the ghost apppear in normal fashion. The sign enters only as a means of communication between the lovers. The tale thus has no very unusual traits.
Icelandic I. is a fuller, and, for our purpose, more interesting variant than the last. Thorsteinn, a king's son, who has wasted his substance, sells his kingdom and sets forth into the world. He pays two hundred rix-dollars to free from debt a dead man, whose grave is beaten every day by a creditor to destroy his rest. The prince goes on, and in the castle of a giant finds a princess hanging by the hair. He frees her, and is taking her home when he meets Raudr, a knight to whom her hand has been promised if he can find her. Raudr puts the prince to sea alone in a boat and carries the lady home. Thorsteinn, however, is brought thither also by the ghost and is recognized by the princess, when she is about to be married to the traitor. So Raudr is punished, and Thorsteinn obtains the princess.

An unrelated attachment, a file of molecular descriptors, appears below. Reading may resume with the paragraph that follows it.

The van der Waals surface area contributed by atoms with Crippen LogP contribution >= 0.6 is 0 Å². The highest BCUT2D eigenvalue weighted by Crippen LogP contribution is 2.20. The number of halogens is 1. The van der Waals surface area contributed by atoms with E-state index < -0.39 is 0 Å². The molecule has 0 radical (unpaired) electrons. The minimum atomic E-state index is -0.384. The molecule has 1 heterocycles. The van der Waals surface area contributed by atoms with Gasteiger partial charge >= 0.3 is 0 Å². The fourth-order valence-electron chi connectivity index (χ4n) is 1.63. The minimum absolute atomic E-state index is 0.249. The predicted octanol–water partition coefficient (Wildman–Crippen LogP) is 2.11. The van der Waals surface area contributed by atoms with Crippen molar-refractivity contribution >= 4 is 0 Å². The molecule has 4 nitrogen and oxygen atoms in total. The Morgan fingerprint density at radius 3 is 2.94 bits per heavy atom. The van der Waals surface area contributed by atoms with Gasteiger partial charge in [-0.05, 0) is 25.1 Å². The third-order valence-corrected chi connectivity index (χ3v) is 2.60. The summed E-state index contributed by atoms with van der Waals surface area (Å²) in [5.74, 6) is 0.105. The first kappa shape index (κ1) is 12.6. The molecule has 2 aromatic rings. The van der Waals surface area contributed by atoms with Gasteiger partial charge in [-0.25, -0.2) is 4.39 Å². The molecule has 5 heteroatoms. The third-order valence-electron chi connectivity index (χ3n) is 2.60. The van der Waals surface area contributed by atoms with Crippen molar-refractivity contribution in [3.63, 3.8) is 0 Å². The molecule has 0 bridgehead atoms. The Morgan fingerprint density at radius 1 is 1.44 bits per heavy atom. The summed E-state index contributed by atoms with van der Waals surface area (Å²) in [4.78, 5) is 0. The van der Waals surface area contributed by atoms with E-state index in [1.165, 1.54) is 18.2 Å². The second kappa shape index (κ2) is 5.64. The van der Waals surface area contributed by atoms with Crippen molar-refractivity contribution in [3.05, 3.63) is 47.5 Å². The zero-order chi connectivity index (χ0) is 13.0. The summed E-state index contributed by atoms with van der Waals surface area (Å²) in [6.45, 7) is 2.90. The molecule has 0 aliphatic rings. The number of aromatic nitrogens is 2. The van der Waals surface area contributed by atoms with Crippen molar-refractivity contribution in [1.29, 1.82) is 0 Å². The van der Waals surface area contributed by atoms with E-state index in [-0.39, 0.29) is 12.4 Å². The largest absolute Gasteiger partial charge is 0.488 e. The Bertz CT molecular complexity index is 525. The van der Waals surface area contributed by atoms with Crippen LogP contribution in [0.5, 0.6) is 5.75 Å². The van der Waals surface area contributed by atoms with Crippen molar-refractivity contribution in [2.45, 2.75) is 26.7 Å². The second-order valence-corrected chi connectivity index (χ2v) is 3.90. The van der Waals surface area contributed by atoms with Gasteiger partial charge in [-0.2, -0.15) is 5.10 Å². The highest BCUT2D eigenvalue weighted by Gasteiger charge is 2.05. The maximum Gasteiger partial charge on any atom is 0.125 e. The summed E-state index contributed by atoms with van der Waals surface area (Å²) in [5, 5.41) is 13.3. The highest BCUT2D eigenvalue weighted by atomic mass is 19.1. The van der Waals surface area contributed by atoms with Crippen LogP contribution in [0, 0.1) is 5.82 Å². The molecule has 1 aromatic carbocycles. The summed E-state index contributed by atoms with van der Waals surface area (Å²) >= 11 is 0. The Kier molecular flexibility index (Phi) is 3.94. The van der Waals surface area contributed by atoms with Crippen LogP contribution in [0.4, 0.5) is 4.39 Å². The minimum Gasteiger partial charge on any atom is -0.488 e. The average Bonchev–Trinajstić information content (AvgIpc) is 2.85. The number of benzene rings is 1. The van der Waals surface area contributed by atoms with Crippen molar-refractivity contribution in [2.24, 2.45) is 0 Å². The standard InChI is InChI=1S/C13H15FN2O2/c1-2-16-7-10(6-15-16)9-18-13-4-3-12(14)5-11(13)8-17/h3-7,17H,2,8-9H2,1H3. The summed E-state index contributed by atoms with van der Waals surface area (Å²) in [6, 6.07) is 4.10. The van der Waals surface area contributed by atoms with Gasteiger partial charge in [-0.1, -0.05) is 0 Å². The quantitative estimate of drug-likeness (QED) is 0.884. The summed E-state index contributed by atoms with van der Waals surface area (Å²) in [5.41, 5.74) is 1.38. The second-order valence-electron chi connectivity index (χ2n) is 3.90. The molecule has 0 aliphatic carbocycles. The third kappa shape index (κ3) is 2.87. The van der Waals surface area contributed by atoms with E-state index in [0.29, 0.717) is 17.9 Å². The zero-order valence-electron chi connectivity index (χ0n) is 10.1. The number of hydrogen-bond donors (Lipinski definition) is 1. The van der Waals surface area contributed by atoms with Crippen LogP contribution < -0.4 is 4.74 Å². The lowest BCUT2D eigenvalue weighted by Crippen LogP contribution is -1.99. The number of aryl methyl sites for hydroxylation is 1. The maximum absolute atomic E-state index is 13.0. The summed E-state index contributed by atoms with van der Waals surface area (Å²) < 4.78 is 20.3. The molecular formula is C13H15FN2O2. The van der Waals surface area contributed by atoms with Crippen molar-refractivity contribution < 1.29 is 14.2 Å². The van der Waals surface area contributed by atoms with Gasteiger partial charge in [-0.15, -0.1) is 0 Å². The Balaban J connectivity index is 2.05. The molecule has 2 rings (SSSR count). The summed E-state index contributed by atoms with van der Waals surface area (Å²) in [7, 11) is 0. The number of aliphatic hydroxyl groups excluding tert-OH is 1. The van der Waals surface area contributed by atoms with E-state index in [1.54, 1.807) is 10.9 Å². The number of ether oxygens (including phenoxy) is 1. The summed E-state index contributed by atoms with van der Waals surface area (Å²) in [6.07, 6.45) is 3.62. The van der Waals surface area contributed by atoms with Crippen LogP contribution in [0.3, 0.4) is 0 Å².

Here, again, the agreement, the sign, and the division do not appear, though the version is otherwise normal. To be sure, the ransom of the lady is replaced by a rescue, as in Swedish, and the beating of the grave preserves a bit of northern superstition, which is interesting even though not primitive as far as our tale is concerned.
Icelandic II. is similar to the variant just cited in several particulars, though it has important differences. Vilhjálmur, a merchant's son, loses his property and becomes the servant of twelve robbers. In their den he finds a princess named Ása hanging by the hair. He escapes with her by sea, taking along the thieves' treasure. This he pays to have the body of a debtor buried. To